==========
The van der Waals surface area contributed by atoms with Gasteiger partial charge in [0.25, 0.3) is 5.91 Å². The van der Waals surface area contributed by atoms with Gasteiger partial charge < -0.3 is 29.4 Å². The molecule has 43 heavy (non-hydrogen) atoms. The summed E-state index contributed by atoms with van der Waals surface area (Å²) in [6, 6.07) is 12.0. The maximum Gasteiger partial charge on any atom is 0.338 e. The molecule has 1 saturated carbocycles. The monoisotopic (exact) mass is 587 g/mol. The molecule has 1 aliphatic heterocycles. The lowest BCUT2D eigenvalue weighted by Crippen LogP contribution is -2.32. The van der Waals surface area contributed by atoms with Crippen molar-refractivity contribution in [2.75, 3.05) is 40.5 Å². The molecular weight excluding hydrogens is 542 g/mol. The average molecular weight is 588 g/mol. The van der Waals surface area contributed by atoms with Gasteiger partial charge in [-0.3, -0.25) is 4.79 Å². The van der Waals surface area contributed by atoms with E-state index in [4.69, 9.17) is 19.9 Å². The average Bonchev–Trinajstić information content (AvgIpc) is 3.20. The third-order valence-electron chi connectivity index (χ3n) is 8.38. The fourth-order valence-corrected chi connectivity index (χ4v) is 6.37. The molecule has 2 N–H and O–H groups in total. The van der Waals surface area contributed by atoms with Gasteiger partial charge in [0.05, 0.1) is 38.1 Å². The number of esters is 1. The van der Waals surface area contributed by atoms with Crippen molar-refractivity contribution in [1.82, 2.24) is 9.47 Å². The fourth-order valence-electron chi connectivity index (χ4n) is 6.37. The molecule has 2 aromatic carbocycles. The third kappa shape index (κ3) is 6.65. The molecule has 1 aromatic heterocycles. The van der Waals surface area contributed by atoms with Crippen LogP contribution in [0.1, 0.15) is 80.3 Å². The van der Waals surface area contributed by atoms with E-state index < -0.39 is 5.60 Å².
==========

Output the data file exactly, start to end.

The van der Waals surface area contributed by atoms with Gasteiger partial charge in [0.25, 0.3) is 5.91 Å². The van der Waals surface area contributed by atoms with Gasteiger partial charge < -0.3 is 29.4 Å². The molecule has 43 heavy (non-hydrogen) atoms. The summed E-state index contributed by atoms with van der Waals surface area (Å²) in [6, 6.07) is 12.0. The maximum Gasteiger partial charge on any atom is 0.338 e. The molecule has 1 saturated carbocycles. The monoisotopic (exact) mass is 587 g/mol. The molecule has 1 aliphatic heterocycles. The lowest BCUT2D eigenvalue weighted by Crippen LogP contribution is -2.32. The van der Waals surface area contributed by atoms with Crippen molar-refractivity contribution in [2.75, 3.05) is 40.5 Å². The molecular weight excluding hydrogens is 542 g/mol. The average molecular weight is 588 g/mol. The van der Waals surface area contributed by atoms with Gasteiger partial charge in [-0.3, -0.25) is 4.79 Å². The van der Waals surface area contributed by atoms with E-state index in [4.69, 9.17) is 19.9 Å². The average Bonchev–Trinajstić information content (AvgIpc) is 3.20. The third-order valence-electron chi connectivity index (χ3n) is 8.38. The fourth-order valence-corrected chi connectivity index (χ4v) is 6.37. The molecule has 2 N–H and O–H groups in total. The van der Waals surface area contributed by atoms with Gasteiger partial charge in [0.05, 0.1) is 38.1 Å². The number of esters is 1. The van der Waals surface area contributed by atoms with Crippen molar-refractivity contribution in [1.82, 2.24) is 9.47 Å². The fourth-order valence-electron chi connectivity index (χ4n) is 6.37. The molecule has 2 aromatic carbocycles. The third kappa shape index (κ3) is 6.65. The molecule has 1 aromatic heterocycles. The van der Waals surface area contributed by atoms with Crippen LogP contribution in [0.1, 0.15) is 80.3 Å². The van der Waals surface area contributed by atoms with E-state index < -0.39 is 5.60 Å².